Adjustable-Rate Mortgage (ARM):
A mortgage with an interest rate that changes over time in line with movements in the index. ARMs are also referred to as AMLs (adjustable mortgage loans) or VRMS (variable-rate mortgages).
The length of time between interest rate changes on an ARM. For example, a loan with an adjustable period of one year is called a one-year ARM, which means that the interest rate can change once a year.
Repayment of a loan in equal installments of principal and interest, rather than interest-only payments.
Annual Percentage Rate (APR):
The total finance charge (interest, loan fees, points) expressed as a percentage of the loan amount.
The limit on how much interest rate or monthly payment can change, either at each adjustment or over the life of the mortgage.
The portion of the down payment delivered to the seller or escrow agent by the purchaser with a written offer as evidence of good faith.
A procedure in which a third party acts as a stakeholder for both the buyer and the seller, carrying out both parties’ instructions and assumes responsibility for handling all of the paperwork and distribution of funds.
A loan insured by the Insuring Office of the Department of Housing and Urban Development; the Federal Housing Administration.
Federal National Mortgage Association (FNMA):
Popularly known as Fannie Mae. A privately owned corporation created by Congress to support the secondary mortgage market. It purchases and sells residential mortgages insured by FHNA or guaranteed by the VA, as well as conventional home mortgages.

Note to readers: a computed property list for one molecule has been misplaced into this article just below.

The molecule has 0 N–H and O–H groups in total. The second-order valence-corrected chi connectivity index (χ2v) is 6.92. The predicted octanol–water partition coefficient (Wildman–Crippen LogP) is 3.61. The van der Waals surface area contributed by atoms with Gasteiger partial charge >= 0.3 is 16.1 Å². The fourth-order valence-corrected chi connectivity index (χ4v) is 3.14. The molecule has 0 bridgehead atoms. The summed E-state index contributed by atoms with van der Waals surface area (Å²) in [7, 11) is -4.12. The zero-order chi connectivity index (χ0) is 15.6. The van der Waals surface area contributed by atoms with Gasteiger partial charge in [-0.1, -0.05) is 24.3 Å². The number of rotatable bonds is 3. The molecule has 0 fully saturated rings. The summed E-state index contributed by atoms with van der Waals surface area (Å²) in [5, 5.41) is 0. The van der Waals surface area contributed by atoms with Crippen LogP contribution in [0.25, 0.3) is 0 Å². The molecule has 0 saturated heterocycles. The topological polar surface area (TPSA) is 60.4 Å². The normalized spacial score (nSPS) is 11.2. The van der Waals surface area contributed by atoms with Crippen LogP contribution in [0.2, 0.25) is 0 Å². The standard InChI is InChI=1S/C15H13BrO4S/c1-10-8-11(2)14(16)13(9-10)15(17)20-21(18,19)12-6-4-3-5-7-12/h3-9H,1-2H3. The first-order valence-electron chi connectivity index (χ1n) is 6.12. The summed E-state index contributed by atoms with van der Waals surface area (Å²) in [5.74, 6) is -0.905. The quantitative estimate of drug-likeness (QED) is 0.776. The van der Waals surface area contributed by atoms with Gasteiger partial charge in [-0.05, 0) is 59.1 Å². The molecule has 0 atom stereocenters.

The total cost a borrower must pay, directly or indirectly, to obtain credit according to Regulation Z.
Graduated Payment Mortgage:
A residential mortgage with monthly payments that start at a low level and increase at a predetermined rate.
A measure of interest rate changes used to determine charges in the ARM’s interest rate over the term of the loan.
A written promise to make a loan for a specific amount on specified terms.
The relationship between the amount of the mortgage and the appraised value of the property, expressed as a percentage of the appraised value.
Negative amortization occurs when monthly payments fail to cover the interest costs. The interest that isn’t covered is added to the unpaid principal balance, which means that even after several payments you could owe more than you did at the beginning of the loan. Negative amortization can occur when an ARM has a payment cap that results in monthly payments that aren’t high enough to cover the interest.
A fee or charge for work involved in evaluating, preparing, and submitting a proposed mortgage loan. The fee is limited to 1 percent for FHA and VA loans.
Principal, interest, taxes and insurance. Lenders use these 4 items to calculate the monthly housing costs of a prospective borrower.
An amount equal to 1 percent of the principal amount of the investment or note. The lender assesses loan discount points at closing to increase the yield on the mortgage to a position competitive with other types of investments.
A fee charged to a mortgagor who pays a loan before it is due. Not allowed for FHA or VA loans and prohibited in some states.
Private Mortgage Insurance (PMI):
Insurance written by a private company protecting the lender against loss if the borrower defaults on the mortgage.
A loan that is partially guaranteed by the Veterans Administration and made by a private lender.